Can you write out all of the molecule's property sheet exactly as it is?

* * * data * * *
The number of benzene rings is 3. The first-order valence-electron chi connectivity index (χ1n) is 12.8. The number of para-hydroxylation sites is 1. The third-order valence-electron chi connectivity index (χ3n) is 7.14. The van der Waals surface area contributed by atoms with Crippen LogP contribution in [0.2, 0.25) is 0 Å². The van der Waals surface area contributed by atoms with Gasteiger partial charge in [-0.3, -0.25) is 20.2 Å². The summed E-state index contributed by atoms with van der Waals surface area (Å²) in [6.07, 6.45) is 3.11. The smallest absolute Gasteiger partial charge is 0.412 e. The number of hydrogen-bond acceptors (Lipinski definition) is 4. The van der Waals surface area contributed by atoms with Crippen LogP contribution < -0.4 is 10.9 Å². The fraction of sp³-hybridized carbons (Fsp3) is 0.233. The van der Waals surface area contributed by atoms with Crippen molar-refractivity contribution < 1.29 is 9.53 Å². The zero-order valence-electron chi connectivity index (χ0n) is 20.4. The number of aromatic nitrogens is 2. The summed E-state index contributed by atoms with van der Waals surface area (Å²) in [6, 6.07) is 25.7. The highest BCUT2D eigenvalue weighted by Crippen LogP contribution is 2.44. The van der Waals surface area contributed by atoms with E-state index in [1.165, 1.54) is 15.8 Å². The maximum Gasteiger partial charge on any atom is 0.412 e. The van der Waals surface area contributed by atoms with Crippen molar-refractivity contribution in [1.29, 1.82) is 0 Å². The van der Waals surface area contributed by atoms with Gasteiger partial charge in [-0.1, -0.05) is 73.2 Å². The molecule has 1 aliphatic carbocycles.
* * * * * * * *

The number of benzene rings is 3. The first-order valence-electron chi connectivity index (χ1n) is 12.8. The number of para-hydroxylation sites is 1. The third-order valence-electron chi connectivity index (χ3n) is 7.14. The van der Waals surface area contributed by atoms with Crippen LogP contribution in [0.2, 0.25) is 0 Å². The van der Waals surface area contributed by atoms with Gasteiger partial charge in [-0.3, -0.25) is 20.2 Å². The summed E-state index contributed by atoms with van der Waals surface area (Å²) in [6.07, 6.45) is 3.11. The smallest absolute Gasteiger partial charge is 0.412 e. The number of hydrogen-bond acceptors (Lipinski definition) is 4. The van der Waals surface area contributed by atoms with Crippen LogP contribution < -0.4 is 10.9 Å². The fraction of sp³-hybridized carbons (Fsp3) is 0.233. The van der Waals surface area contributed by atoms with Crippen molar-refractivity contribution < 1.29 is 9.53 Å². The zero-order valence-electron chi connectivity index (χ0n) is 20.4. The number of aromatic nitrogens is 2. The summed E-state index contributed by atoms with van der Waals surface area (Å²) in [6, 6.07) is 25.7. The highest BCUT2D eigenvalue weighted by Crippen LogP contribution is 2.44. The van der Waals surface area contributed by atoms with E-state index in [1.165, 1.54) is 15.8 Å². The maximum Gasteiger partial charge on any atom is 0.412 e. The van der Waals surface area contributed by atoms with Crippen molar-refractivity contribution in [1.29, 1.82) is 0 Å². The van der Waals surface area contributed by atoms with Gasteiger partial charge in [-0.1, -0.05) is 73.2 Å². The molecule has 1 aliphatic carbocycles.